|Publication number||US3608274 A|
|Publication date||Sep 28, 1971|
|Filing date||Jan 27, 1969|
|Priority date||Jan 27, 1969|
|Publication number||US 3608274 A, US 3608274A, US-A-3608274, US3608274 A, US3608274A|
|Inventors||Dussourd Jules L, Stingelin Valentin|
|Original Assignee||Ingersoll Rand Co|
|Export Citation||BiBTeX, EndNote, RefMan|
|Referenced by (13), Classifications (8)|
|External Links: USPTO, USPTO Assignment, Espacenet|
Sept. 28, 1971 v, 5T|NGEL|N ETAL 3,608,274
APPARATUS AND METHOD FOR PUMPING AND CLEANING A FLUID Filed Jan. 27, 1969 INVENTORS M a 6 5N w. 8 W .1 S m ML JM United States Patent 3,608,274 Patented Sept. 28, 1971 ice 3,608,274 APPARATUS AND METHOD FOR PUMPING AND CLEANING A FLUID Valentin Stingelin, Geneva, Switzerland, and Jules L.
Dussourd, Princeton, N.J., assignors to Ingersoll-Raud Company, New York, NY.
Filed Jan. 27, 1969, Ser. No. 794,025 Int. Cl. Bold 47/00 US. Cl. 55-84 14 Claims ABSTRACT OF THE DISCLOSURE A method, and apparatus for the practice thereof, involving the use of a conduit open at both ends for conducting a moving, polluted fluid, such as gas, therethrough. The conduit has an inlet, mixing section along its length, and an outlet, expansion section of generally diverging cross-section. Atomizers or spray jets are arranged within the inlet to finely spray a fluid, more dense than the polluted fluid, such as a liquid, in uniform distribution into the mixing section, at a velocity which approximates and a direction which is the same as that of the polluted fluid.
This invention pertains to methods and devices for pumping fluids, and to methods and devices for cleaning fluids, and in particular to methods and devices for simultaneously pumping and cleaning fluids.
Known methods, and devices for pumping fluids, involving jet pumps as they are known, commonly employ a conduit or pipe in which there is formed a constriction or neck which forms a venturi tube therein. The pumping fluid is forced through the neck, at great pressure, and high relative velocity, is formed into a spray, and creates a relative vacuum into which the fluid to be pumped is introduced. However, energy losses in these devices are high. Because of the marked disparity in the velocities of the polluted and pumping fluids, mixing and energy recovery are poor.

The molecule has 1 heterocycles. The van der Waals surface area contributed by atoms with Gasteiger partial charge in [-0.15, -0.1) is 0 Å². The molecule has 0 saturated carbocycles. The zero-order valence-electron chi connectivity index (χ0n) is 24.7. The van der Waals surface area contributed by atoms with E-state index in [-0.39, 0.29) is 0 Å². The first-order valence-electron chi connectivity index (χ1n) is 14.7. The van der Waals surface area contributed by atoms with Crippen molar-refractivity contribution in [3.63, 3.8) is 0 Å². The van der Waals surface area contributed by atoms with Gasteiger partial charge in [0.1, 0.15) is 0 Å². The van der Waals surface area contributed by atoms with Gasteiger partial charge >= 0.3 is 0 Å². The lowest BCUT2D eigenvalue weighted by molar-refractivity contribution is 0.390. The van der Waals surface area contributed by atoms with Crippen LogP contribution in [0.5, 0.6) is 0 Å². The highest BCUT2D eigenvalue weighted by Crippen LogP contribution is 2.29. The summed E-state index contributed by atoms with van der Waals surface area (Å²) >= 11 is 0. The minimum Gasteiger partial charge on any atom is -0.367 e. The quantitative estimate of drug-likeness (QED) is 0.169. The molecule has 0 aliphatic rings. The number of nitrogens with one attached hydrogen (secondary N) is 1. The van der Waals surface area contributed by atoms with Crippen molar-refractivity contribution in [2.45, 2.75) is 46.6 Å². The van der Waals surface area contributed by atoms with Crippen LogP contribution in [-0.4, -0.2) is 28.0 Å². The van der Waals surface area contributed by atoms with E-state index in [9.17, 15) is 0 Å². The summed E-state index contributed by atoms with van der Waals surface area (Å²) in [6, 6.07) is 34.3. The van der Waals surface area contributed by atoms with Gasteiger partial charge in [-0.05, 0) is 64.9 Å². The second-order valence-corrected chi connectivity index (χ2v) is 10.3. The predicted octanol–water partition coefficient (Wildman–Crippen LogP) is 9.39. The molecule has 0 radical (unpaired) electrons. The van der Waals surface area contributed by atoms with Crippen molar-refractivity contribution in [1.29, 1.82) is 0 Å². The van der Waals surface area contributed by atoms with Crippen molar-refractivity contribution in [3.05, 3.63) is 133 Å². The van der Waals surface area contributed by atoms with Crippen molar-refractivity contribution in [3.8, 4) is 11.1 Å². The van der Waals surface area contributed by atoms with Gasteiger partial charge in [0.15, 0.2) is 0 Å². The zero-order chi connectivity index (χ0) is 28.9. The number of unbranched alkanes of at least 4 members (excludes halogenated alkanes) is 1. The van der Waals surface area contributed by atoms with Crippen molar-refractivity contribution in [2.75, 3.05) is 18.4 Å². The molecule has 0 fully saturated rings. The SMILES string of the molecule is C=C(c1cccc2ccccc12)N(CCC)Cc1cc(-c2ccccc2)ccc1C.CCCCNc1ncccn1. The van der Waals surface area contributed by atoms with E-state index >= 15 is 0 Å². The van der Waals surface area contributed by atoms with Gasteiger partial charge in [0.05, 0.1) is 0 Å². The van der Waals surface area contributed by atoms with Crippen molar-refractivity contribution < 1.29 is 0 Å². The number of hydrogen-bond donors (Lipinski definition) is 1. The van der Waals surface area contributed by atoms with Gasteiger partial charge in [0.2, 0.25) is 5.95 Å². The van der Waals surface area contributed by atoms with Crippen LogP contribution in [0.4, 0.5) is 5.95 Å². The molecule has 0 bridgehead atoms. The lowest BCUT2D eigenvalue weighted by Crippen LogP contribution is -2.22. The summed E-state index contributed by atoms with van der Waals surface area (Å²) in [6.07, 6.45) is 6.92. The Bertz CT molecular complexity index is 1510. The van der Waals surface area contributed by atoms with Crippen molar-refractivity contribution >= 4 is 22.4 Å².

It is also known to practice the use of a single, solid stream of fluid, such as a liquid, as a primary or functional jet. A stream has some cleaning ability, but principally involves a turbulent scrubbing action to separate out pollutants from the fluid, such as a gas, being treated. Also, a stream is less efficient, as a pumping medium, than is a finely divided spray. And whatever limited efliciency the stream has, toward pumping, is made less so by the turbulence involved in the cleaning function.
There are, of course, methods which do use spray devices which cause the primary or functional jet of fluid to impinge on chamber surfaceswalls or partitions or the liketo break up the fluid jet into finely divided components. In such processes, the devices used exhibit a cleaning function which is reasonably adequate, but because of the back-splashing caused by the impingement, the pumping function thereof is nil.
We have determined from analyses that it is practical to both pump and clean a fluid in a highly eflicient manner not practiced heretofore which does involve the use of a finely divided spray of primary or functional jets of fluid, but in which the jets are not directed for impingement on surfaces and are not forced through pressure-generating constrictions.
Accordingly, it is an object of our invention to teach a method, and apparatus for the practice thereof, in which a spray of cleansing and pumping fluid is mixed with a polluted fluid to cause pumping of the latter fluid, and to cause pollutants to separate from said polluted fluid and to become entrained by said cleansing and pumping fluid.
Another object of our invention is to teach a method, and apparatus for its practice, in which a spray of cleansing and pumping fluid, of a given density, is mixed with a polluted fluid of lesser density to cause cleansing and pumping of said polluted fluid by said spray.
A feature of this invention comprises the provisioning of a conduit, open at both ends, with extended mixing and expansion areas of common axes, through which conduit a moving polluted fluid is directed, and in which mixing area a finely-divided spray of pumping and cleansing fluid is propelled at a velocity greater than that of the polluted fluid, uniformly distributed, and mixed with said polluted fluid.
Further objects and features of this invention will become more apparent by reference to the following description taken in conjunction with the accompanying figures, in which:
FIG. 1 is an isometric projection of a preferred embodiment of a fluid cleaning and pumping apparatus, according to our invention, usable in the practice of our invented method; and
FIG. 2 is a horizontal sectional view, in isometric projection, taken along section line 22 of FIG. 1, of one of the inlet vanes. This view is on a much greater scale, than that of FIG. 1, to show the detail of the carriage of spray-jet devices on the inlet vanes.